The violence occurred primarily in the eastern neighborhoods of Wadi Joz and Issawiya, but also reached the more central Jewish-Arab neighborhood of Abu Tor. Overnight, firebombs were also hurled at a Jewish home in the neighborhood of Silwan, known to Jews as the "City of David."
Police used stun grenades to disperse some of the rioters. They also stopped two busloads of Israeli Arabs from the Galilee from reaching the city.
The Galilee Arabs, as well as hundreds of Bedouins from southern Israel believed to be en route to the capital, were answering the call of Palestinian Authority Minister of Jerusalem Khatem Abd el-Kader, who on Sunday urged all local Muslims to make their way to Jerusalem to defend the Al Aqsa Mosque from the Jews.
The response to that call coincided with Monday's rededication of the ancient Hurva Synagogue in the Jewish Quarter of Jerusalem's Old City. Originally built in the 1800s, the Hurva Synagogue was destroyed twice by Muslims, most recently by the Jordanians during Israel's War of Independence.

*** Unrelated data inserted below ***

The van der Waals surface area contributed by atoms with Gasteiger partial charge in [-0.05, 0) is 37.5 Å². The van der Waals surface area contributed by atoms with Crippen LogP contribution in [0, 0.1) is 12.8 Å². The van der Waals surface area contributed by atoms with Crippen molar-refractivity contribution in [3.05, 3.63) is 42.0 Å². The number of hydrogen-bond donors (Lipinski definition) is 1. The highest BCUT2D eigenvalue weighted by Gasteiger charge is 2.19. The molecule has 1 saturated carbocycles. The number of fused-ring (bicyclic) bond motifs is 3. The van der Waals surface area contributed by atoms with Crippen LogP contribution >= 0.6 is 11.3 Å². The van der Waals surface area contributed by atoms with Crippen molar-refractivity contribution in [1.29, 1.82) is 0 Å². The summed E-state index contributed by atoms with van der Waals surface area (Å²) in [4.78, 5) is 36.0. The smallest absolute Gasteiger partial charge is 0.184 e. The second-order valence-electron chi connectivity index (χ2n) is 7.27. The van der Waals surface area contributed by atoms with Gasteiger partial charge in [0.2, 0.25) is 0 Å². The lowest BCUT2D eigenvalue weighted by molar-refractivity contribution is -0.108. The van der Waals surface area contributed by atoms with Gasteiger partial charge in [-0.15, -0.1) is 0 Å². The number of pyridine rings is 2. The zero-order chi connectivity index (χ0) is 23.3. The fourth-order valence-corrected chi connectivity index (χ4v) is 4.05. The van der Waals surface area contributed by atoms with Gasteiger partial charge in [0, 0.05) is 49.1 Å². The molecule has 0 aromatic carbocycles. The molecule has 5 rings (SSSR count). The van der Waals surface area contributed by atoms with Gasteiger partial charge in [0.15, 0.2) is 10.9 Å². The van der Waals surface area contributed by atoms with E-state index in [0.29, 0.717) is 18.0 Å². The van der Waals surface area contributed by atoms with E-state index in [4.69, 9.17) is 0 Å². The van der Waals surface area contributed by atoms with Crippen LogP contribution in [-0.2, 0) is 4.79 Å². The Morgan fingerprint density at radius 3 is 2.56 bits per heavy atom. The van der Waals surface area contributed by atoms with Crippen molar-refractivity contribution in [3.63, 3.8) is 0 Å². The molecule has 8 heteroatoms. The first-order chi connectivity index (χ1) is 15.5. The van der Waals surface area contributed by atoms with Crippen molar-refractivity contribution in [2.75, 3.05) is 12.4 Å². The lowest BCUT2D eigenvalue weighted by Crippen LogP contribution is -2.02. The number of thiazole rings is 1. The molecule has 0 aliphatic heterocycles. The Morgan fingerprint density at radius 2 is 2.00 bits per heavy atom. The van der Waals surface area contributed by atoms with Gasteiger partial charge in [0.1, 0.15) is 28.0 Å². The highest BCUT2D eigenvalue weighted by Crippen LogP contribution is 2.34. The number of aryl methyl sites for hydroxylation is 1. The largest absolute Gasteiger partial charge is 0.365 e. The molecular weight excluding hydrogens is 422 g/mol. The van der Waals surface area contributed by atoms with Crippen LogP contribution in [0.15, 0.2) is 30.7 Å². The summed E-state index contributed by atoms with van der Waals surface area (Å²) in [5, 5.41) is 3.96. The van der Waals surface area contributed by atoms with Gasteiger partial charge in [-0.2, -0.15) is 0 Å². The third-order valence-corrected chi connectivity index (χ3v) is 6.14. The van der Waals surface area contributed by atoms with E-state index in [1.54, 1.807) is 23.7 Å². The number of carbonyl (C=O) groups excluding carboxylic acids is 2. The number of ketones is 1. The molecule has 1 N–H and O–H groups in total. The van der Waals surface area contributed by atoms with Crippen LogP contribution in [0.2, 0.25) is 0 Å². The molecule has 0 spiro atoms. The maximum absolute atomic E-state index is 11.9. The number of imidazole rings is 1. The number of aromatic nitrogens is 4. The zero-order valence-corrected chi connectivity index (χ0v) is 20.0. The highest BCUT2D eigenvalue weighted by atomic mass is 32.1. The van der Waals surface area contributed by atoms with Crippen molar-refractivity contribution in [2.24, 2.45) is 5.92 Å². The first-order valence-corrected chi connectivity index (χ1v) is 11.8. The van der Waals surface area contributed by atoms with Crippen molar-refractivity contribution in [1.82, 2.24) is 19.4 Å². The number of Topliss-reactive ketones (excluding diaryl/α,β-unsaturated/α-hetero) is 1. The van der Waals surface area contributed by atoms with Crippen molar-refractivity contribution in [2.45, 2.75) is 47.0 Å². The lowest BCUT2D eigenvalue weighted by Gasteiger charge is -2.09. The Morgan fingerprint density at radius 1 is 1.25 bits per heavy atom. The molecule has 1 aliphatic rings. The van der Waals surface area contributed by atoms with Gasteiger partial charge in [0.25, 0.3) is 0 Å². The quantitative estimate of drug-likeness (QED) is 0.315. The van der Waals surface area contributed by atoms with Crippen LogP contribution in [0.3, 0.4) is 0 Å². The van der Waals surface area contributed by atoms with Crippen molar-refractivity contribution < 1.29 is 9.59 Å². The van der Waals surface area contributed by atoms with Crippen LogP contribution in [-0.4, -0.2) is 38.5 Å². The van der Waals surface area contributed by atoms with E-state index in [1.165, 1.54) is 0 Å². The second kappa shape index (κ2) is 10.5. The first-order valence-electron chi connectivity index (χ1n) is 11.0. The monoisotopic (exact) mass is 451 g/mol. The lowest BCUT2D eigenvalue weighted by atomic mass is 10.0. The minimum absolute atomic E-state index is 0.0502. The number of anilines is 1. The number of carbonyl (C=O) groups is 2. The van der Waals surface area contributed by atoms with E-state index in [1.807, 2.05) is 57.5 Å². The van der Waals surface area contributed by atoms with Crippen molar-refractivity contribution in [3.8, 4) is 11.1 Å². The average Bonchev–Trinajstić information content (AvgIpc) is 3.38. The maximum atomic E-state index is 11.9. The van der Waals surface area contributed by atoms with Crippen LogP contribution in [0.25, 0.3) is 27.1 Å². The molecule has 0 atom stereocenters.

Police feared the Hurva Synagogue would be a point of attack for the rioters, and deployed hundreds of officers at the ceremony.
Former Palestinian Authority prime minister Ahmed Qureia told the Bethlehem-based news agency Ma'an that the Hurva and the new Jewish building project in the northeastern Jerusalem neighborhood of Ramat Shlomo were only the latest provocations that would result in a new Palestinian Arab terrorist uprising.
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